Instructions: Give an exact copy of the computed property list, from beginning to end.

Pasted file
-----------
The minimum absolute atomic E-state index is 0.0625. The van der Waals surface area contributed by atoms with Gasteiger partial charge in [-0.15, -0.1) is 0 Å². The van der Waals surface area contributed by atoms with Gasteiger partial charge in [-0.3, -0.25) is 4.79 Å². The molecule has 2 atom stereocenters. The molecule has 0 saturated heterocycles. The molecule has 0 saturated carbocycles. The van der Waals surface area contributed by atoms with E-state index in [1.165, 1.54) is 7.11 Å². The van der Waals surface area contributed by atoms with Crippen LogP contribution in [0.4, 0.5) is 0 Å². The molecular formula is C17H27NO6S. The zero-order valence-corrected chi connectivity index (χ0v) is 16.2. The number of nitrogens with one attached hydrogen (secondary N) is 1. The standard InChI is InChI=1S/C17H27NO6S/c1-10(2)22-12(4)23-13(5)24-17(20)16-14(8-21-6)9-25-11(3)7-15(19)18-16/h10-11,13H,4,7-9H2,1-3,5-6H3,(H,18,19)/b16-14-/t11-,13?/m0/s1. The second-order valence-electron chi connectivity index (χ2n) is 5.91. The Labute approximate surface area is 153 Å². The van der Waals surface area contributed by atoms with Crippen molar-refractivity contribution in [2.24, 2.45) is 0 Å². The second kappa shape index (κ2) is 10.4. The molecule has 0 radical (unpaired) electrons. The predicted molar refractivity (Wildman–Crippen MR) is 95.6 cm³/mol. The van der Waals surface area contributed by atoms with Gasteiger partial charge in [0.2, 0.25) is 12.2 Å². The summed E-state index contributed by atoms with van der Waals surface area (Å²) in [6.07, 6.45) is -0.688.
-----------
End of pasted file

The minimum absolute atomic E-state index is 0.0625. The van der Waals surface area contributed by atoms with Gasteiger partial charge in [-0.15, -0.1) is 0 Å². The van der Waals surface area contributed by atoms with Gasteiger partial charge in [-0.3, -0.25) is 4.79 Å². The molecule has 2 atom stereocenters. The molecule has 0 saturated heterocycles. The molecule has 0 saturated carbocycles. The van der Waals surface area contributed by atoms with E-state index in [1.165, 1.54) is 7.11 Å². The van der Waals surface area contributed by atoms with Crippen LogP contribution in [0.4, 0.5) is 0 Å². The molecular formula is C17H27NO6S. The zero-order valence-corrected chi connectivity index (χ0v) is 16.2. The number of nitrogens with one attached hydrogen (secondary N) is 1. The standard InChI is InChI=1S/C17H27NO6S/c1-10(2)22-12(4)23-13(5)24-17(20)16-14(8-21-6)9-25-11(3)7-15(19)18-16/h10-11,13H,4,7-9H2,1-3,5-6H3,(H,18,19)/b16-14-/t11-,13?/m0/s1. The second-order valence-electron chi connectivity index (χ2n) is 5.91. The Labute approximate surface area is 153 Å². The van der Waals surface area contributed by atoms with Crippen molar-refractivity contribution in [2.24, 2.45) is 0 Å². The second kappa shape index (κ2) is 10.4. The molecule has 0 radical (unpaired) electrons. The predicted molar refractivity (Wildman–Crippen MR) is 95.6 cm³/mol. The van der Waals surface area contributed by atoms with Gasteiger partial charge in [0.2, 0.25) is 12.2 Å². The summed E-state index contributed by atoms with van der Waals surface area (Å²) in [6.07, 6.45) is -0.688.